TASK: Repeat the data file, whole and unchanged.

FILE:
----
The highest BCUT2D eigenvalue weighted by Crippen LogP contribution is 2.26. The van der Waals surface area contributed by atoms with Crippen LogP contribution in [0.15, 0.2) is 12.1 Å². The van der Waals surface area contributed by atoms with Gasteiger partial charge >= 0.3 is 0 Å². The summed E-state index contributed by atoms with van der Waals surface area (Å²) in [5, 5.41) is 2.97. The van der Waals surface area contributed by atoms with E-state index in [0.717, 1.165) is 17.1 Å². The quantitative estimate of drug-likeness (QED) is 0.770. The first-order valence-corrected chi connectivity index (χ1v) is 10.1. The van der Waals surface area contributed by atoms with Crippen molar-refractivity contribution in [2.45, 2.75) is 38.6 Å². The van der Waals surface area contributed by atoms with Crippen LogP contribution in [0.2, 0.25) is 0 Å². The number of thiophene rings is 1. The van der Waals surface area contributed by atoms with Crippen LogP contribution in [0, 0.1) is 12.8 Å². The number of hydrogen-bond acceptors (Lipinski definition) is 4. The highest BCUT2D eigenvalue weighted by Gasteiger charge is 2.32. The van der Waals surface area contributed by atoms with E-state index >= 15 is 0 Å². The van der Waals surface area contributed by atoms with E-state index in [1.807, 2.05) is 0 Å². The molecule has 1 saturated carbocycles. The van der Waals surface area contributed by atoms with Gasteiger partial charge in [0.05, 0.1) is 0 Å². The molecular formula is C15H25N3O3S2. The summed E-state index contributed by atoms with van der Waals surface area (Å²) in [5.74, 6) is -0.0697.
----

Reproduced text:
The highest BCUT2D eigenvalue weighted by Crippen LogP contribution is 2.26. The van der Waals surface area contributed by atoms with Crippen LogP contribution in [0.15, 0.2) is 12.1 Å². The van der Waals surface area contributed by atoms with Gasteiger partial charge >= 0.3 is 0 Å². The summed E-state index contributed by atoms with van der Waals surface area (Å²) in [5, 5.41) is 2.97. The van der Waals surface area contributed by atoms with E-state index in [0.717, 1.165) is 17.1 Å². The quantitative estimate of drug-likeness (QED) is 0.770. The first-order valence-corrected chi connectivity index (χ1v) is 10.1. The van der Waals surface area contributed by atoms with Crippen molar-refractivity contribution in [2.45, 2.75) is 38.6 Å². The van der Waals surface area contributed by atoms with Crippen LogP contribution in [0.2, 0.25) is 0 Å². The number of thiophene rings is 1. The van der Waals surface area contributed by atoms with Crippen LogP contribution in [0, 0.1) is 12.8 Å². The number of hydrogen-bond acceptors (Lipinski definition) is 4. The highest BCUT2D eigenvalue weighted by Gasteiger charge is 2.32. The van der Waals surface area contributed by atoms with E-state index >= 15 is 0 Å². The van der Waals surface area contributed by atoms with E-state index in [1.807, 2.05) is 0 Å². The molecule has 1 saturated carbocycles. The van der Waals surface area contributed by atoms with Gasteiger partial charge in [0.05, 0.1) is 0 Å². The molecular formula is C15H25N3O3S2. The summed E-state index contributed by atoms with van der Waals surface area (Å²) in [5.74, 6) is -0.0697.